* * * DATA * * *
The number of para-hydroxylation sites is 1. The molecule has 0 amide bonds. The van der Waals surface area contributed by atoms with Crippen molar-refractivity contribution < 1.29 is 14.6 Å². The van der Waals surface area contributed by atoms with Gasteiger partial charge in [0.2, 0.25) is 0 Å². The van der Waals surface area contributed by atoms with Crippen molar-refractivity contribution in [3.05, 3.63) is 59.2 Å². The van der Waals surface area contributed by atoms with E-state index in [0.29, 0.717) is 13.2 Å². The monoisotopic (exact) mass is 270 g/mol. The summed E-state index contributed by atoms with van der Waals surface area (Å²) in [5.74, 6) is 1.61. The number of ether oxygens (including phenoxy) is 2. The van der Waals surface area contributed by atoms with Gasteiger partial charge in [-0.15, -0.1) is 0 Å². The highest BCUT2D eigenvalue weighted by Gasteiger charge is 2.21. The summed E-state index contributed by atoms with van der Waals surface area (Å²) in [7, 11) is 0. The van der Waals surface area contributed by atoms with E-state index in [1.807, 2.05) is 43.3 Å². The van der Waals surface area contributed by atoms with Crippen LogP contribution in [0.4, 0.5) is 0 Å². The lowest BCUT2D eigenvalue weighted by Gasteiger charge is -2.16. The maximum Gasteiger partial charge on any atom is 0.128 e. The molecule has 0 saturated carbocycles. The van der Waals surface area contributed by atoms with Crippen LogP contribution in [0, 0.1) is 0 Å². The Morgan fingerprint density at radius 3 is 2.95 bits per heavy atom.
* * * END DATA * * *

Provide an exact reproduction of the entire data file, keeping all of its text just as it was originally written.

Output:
The number of para-hydroxylation sites is 1. The molecule has 0 amide bonds. The van der Waals surface area contributed by atoms with Crippen molar-refractivity contribution < 1.29 is 14.6 Å². The van der Waals surface area contributed by atoms with Gasteiger partial charge in [0.2, 0.25) is 0 Å². The van der Waals surface area contributed by atoms with Crippen molar-refractivity contribution in [3.05, 3.63) is 59.2 Å². The van der Waals surface area contributed by atoms with E-state index in [0.29, 0.717) is 13.2 Å². The monoisotopic (exact) mass is 270 g/mol. The summed E-state index contributed by atoms with van der Waals surface area (Å²) in [5.74, 6) is 1.61. The number of ether oxygens (including phenoxy) is 2. The van der Waals surface area contributed by atoms with Gasteiger partial charge in [-0.15, -0.1) is 0 Å². The highest BCUT2D eigenvalue weighted by Gasteiger charge is 2.21. The summed E-state index contributed by atoms with van der Waals surface area (Å²) in [7, 11) is 0. The van der Waals surface area contributed by atoms with E-state index in [1.807, 2.05) is 43.3 Å². The van der Waals surface area contributed by atoms with Crippen LogP contribution in [0.4, 0.5) is 0 Å². The lowest BCUT2D eigenvalue weighted by Gasteiger charge is -2.16. The maximum Gasteiger partial charge on any atom is 0.128 e. The molecule has 0 saturated carbocycles. The van der Waals surface area contributed by atoms with Crippen LogP contribution in [0, 0.1) is 0 Å². The Morgan fingerprint density at radius 3 is 2.95 bits per heavy atom.